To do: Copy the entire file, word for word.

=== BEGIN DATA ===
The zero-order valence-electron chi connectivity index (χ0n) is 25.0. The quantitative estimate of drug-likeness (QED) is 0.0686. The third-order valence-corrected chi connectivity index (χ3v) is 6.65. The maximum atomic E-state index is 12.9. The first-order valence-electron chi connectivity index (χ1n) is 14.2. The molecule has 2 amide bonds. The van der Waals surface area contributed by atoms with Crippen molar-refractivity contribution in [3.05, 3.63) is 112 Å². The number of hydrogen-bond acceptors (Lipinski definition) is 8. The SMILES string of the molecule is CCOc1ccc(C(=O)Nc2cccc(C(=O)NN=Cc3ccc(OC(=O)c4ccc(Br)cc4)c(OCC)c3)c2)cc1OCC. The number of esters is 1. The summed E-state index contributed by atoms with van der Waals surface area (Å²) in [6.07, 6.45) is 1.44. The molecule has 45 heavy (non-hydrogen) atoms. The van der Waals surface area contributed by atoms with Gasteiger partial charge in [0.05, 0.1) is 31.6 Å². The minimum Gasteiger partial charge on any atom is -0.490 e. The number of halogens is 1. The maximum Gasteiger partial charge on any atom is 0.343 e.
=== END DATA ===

The zero-order valence-electron chi connectivity index (χ0n) is 25.0. The quantitative estimate of drug-likeness (QED) is 0.0686. The third-order valence-corrected chi connectivity index (χ3v) is 6.65. The maximum atomic E-state index is 12.9. The first-order valence-electron chi connectivity index (χ1n) is 14.2. The molecule has 2 amide bonds. The van der Waals surface area contributed by atoms with Crippen molar-refractivity contribution in [3.05, 3.63) is 112 Å². The number of hydrogen-bond acceptors (Lipinski definition) is 8. The SMILES string of the molecule is CCOc1ccc(C(=O)Nc2cccc(C(=O)NN=Cc3ccc(OC(=O)c4ccc(Br)cc4)c(OCC)c3)c2)cc1OCC. The number of esters is 1. The summed E-state index contributed by atoms with van der Waals surface area (Å²) in [6.07, 6.45) is 1.44. The molecule has 45 heavy (non-hydrogen) atoms. The van der Waals surface area contributed by atoms with Gasteiger partial charge in [0.05, 0.1) is 31.6 Å². The minimum Gasteiger partial charge on any atom is -0.490 e. The number of halogens is 1. The maximum Gasteiger partial charge on any atom is 0.343 e.